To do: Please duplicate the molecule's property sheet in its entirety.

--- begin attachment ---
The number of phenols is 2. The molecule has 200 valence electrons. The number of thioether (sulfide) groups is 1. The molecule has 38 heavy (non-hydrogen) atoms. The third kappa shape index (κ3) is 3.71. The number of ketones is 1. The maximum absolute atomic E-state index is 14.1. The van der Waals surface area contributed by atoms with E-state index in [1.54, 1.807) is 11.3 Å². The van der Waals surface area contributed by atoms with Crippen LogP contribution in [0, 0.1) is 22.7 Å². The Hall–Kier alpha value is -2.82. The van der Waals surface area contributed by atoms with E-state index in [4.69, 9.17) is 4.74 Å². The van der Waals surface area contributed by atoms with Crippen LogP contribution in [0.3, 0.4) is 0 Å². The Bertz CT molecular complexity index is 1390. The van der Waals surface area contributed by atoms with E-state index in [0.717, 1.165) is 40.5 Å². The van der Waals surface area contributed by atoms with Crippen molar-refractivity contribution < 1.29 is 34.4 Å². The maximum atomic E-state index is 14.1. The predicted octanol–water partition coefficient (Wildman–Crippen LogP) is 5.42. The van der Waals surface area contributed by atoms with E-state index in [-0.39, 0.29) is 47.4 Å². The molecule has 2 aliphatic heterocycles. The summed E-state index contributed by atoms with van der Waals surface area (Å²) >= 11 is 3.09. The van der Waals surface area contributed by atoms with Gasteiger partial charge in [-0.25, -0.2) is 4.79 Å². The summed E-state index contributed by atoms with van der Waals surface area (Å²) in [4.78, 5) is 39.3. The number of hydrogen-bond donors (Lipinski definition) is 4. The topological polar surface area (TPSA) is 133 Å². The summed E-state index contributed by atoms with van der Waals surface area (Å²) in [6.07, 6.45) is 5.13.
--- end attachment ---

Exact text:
The number of phenols is 2. The molecule has 200 valence electrons. The number of thioether (sulfide) groups is 1. The molecule has 38 heavy (non-hydrogen) atoms. The third kappa shape index (κ3) is 3.71. The number of ketones is 1. The maximum absolute atomic E-state index is 14.1. The van der Waals surface area contributed by atoms with E-state index in [1.54, 1.807) is 11.3 Å². The van der Waals surface area contributed by atoms with Crippen LogP contribution in [0, 0.1) is 22.7 Å². The Hall–Kier alpha value is -2.82. The van der Waals surface area contributed by atoms with E-state index in [4.69, 9.17) is 4.74 Å². The van der Waals surface area contributed by atoms with Crippen LogP contribution in [0.3, 0.4) is 0 Å². The Bertz CT molecular complexity index is 1390. The van der Waals surface area contributed by atoms with E-state index in [0.717, 1.165) is 40.5 Å². The van der Waals surface area contributed by atoms with Crippen molar-refractivity contribution < 1.29 is 34.4 Å². The maximum atomic E-state index is 14.1. The predicted octanol–water partition coefficient (Wildman–Crippen LogP) is 5.42. The van der Waals surface area contributed by atoms with E-state index in [-0.39, 0.29) is 47.4 Å². The molecule has 2 aliphatic heterocycles. The summed E-state index contributed by atoms with van der Waals surface area (Å²) >= 11 is 3.09. The van der Waals surface area contributed by atoms with Gasteiger partial charge in [-0.25, -0.2) is 4.79 Å². The summed E-state index contributed by atoms with van der Waals surface area (Å²) in [4.78, 5) is 39.3. The number of hydrogen-bond donors (Lipinski definition) is 4. The topological polar surface area (TPSA) is 133 Å². The summed E-state index contributed by atoms with van der Waals surface area (Å²) in [6.07, 6.45) is 5.13.